Date of Award


Document Type


Degree Name

Bachelor of Science


College of Science and Mathematics


Chemistry and Biochemistry

Thesis Sponsor/Dissertation Chair/Project Chair

Jaclyn Catalano

Committee Member

Yvonne Gindt

Committee Member

Eli Lee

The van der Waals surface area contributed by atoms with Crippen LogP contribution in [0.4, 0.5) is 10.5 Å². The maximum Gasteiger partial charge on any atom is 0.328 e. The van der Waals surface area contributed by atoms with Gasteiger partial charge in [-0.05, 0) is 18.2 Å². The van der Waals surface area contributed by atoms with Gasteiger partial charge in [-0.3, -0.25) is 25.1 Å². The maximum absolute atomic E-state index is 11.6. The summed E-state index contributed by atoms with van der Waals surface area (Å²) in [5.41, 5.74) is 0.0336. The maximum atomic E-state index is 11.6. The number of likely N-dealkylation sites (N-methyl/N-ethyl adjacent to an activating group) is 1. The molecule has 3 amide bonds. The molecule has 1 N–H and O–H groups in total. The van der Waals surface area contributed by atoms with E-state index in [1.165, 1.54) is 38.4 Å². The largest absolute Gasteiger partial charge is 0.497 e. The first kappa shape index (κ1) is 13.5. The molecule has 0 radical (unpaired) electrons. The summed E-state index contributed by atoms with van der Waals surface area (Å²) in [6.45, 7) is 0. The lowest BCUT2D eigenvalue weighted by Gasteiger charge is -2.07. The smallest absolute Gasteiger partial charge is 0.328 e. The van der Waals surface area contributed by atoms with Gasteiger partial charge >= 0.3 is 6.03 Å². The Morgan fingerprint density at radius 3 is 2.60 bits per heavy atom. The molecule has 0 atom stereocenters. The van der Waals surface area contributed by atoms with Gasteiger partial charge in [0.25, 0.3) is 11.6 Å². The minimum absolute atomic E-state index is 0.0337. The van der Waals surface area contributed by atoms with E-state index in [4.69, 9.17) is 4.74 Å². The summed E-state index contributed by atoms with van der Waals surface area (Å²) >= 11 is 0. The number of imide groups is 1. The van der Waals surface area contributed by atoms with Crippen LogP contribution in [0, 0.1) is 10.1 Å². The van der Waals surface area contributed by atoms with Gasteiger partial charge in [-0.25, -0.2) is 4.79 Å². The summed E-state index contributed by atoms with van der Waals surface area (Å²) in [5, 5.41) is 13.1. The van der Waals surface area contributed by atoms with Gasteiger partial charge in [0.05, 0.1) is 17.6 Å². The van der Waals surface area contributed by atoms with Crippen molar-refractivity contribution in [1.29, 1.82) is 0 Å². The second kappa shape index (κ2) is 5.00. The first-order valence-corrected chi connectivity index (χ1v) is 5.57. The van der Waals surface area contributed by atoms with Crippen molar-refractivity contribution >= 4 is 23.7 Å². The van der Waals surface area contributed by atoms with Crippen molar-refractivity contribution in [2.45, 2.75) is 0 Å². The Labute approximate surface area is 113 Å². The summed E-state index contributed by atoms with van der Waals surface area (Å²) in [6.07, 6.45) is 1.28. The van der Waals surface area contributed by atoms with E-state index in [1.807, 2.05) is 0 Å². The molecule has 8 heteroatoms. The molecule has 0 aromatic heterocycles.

Cytochrome P450 is an enzyme mainly found in liver cells. It plays a key role in the breakdown of drugs and toxins by hydroxylating substrates making the substrates more water soluble. P450s are also involved in cholesterol and hormone synthesis. The third P450 from bacterium Bacillus Megaterium (BM3) is used as a model P450 enzyme due to its structural similarity to human P450s and due to its efficiency in the hydroxylation of fatty acids. Within the enzyme’s active site, substrates can occupy a distal or proximal conformation monitored by UV-vis spectroscopy. The proximal conformation is more effective when it comes to hydroxylation so a double mutant (A82F/F87A) was developed and it was hypothesized that the mutation would allow for the proximal conformation to be more prevalent and increase the catalytic efficiency. Enzymatic Studies with palmitic (C16:0), eicosanoic (C20:0), and arachidonic (C20:4) acids as substrates were performed for the wild-type and mutant enzyme. Michaelis–Menten Kinetics were used to determine Km, kcat, and catalytic efficiency of the enzymes. The results of the experiments have not supported the hypothesis and the wild-type enzyme has shown to be a more efficient enzyme than the mutant. However, an overall increase in the catalytic efficiency of both mutant and wild type was noted with increasing temperature. Future studies include further experimentation with different chain length and saturation levels of fatty acids as well as looking at the products of enzymatic reactions as a function of temperature by LC/MS

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